Nutritional tips for beating a 'cold'
It’s that time of year again when everyone seems to be suffering from a cold. We asked our Lead Nutritionist, Nicole Berberian for tips on how to beat a cold. This advice applies to both bariatric patients and non-bariatric patients.
Our immune system is a complex to prevent attack and damage from outside invaders, like a defence structure. What you eat is important as this is used to keep your immune system working. Understanding the immune system will help you see what you need to do to stay strong.
Your special defence system has two key parts – innate immunity and adaptive immunity. The first, our innate immunity, is a physical barrier against invaders that is present at birth and acts like a wall to stop things getting in. It is your first line of defence. This includes the skin, the eye surface, mucus secretions in your nose and respiratory tract, the acidity of the stomach and the surface all along the gut. It is critical that this is whole without breaks and cracks. Low vitamin C causes scurvy where the gums bleed and the skin bruises easily breaking down – easy access for invaders. Low vitamin A means the lining of the eye, the respiratory tract and the gut fail. Protein, zinc and vitamin E are further key building blocks that we may see low in those not eating well. Your first line barrier is down and infections are on their way in.
The second system, the adaptive immunity, is there to take care of the next step when infection does get in. These are the immune cells and antibodies. These build up over our lifetime as we are exposed to viruses and bacteria, our body learns how to tackle each infection. But for them to build there is a long list of nutrient needed; starting with the obvious ones protein and iron, followed by – vitamin A, B6, B12, C, D, E, folic acid, zinc, copper and selenium. There is no getting away from it, this is the time to eat well!
So what should you eat to pack all these in?
My favourites are winter warmer stews, soups and hot casseroles, not only because they help rehydrate and sooth sore throats they are also packed with spices and vegetables rich in all the vitamins, minerals and antioxidants that cover the list above. Think onions, garlic, carrots, tomato, spinach, sweet peppers, chilli, turmeric, cumin. Think protein with skinless chicken thighs and extra lean beef to make a good protein based casserole stock base as well as adding iron and zinc. For vegetarians and non-meat eaters think of adding green and red lentils to the dish for extra protein, iron and fibre. Add to that plenty of oranges, lemons and other citrus fruit, grapes and hot teas made of lemon and ginger to sip and snack on and you’ll soon be on your way to recovery!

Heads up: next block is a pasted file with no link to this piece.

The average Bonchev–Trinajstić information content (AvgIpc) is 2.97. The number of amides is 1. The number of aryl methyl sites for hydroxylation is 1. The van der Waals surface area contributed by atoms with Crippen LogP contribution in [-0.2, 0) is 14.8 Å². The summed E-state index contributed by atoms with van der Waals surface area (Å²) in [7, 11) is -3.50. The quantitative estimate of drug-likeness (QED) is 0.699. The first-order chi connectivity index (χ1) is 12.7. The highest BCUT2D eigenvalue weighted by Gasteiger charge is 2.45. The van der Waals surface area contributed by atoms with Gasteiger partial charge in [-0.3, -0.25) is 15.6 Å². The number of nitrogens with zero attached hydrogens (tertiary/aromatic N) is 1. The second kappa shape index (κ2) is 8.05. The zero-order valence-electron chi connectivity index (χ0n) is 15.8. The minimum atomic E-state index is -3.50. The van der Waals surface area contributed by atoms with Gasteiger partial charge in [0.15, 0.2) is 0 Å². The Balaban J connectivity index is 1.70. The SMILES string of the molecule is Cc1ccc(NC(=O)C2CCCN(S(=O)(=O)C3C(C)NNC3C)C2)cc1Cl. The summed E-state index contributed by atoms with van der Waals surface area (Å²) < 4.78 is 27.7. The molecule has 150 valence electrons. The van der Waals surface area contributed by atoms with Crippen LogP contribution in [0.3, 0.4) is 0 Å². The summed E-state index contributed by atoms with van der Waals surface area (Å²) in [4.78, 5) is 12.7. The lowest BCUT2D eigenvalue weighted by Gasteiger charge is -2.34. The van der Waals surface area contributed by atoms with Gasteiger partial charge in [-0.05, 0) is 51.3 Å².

Here’s my latest favourite super easy spicy casserole dish I created this week when I needed a pick me up!
Harissa paste spicy vegetable and lentil stew
2 onions chopped
5 cloves garlic
3 carrots sliced
2 sweet peppers chopped in 1 inch chunks– any colour, I used red and orange.
1 aubergine sliced in 1 inch chunks
3 medium size potato or sweet potato
(Optional – any other vegetables you want to use up, you don’t have to use the combination above – celery, tomato, chopped tomato, tomato puree, spinach, swiss chard, etc)
Harissa paste (I used half a 90g Sainsbury’s harissa paste jar)
Half a cup red lentil
Half a cup green lentil
(Optional – 6 skinless chicken thighs instead of lentils or you can use both!)
Vegetable stock cubes x2
Salt and black pepper if needed – I did without.
What to do
Soften onions in 2 tablespoons olive oil, add garlic, carrots and stir in harrissa paste. If using chicken thighs add these in now. Add the rest of the vegetables and lentils and toss in the paste. Cover with plenty of water and 2 stock cubes (and tomato puree and tin tomato here if using this). Cover and simmer low and slow until lentils (and meat) are cooked and soft, longer cooking time gives a richer flavoured stock. If you are adding vegetables such as spinach or potato/sweet potato I suggest adding them a little later as they do not take as long to cook and can become too soft and overdone with less vitamin C left.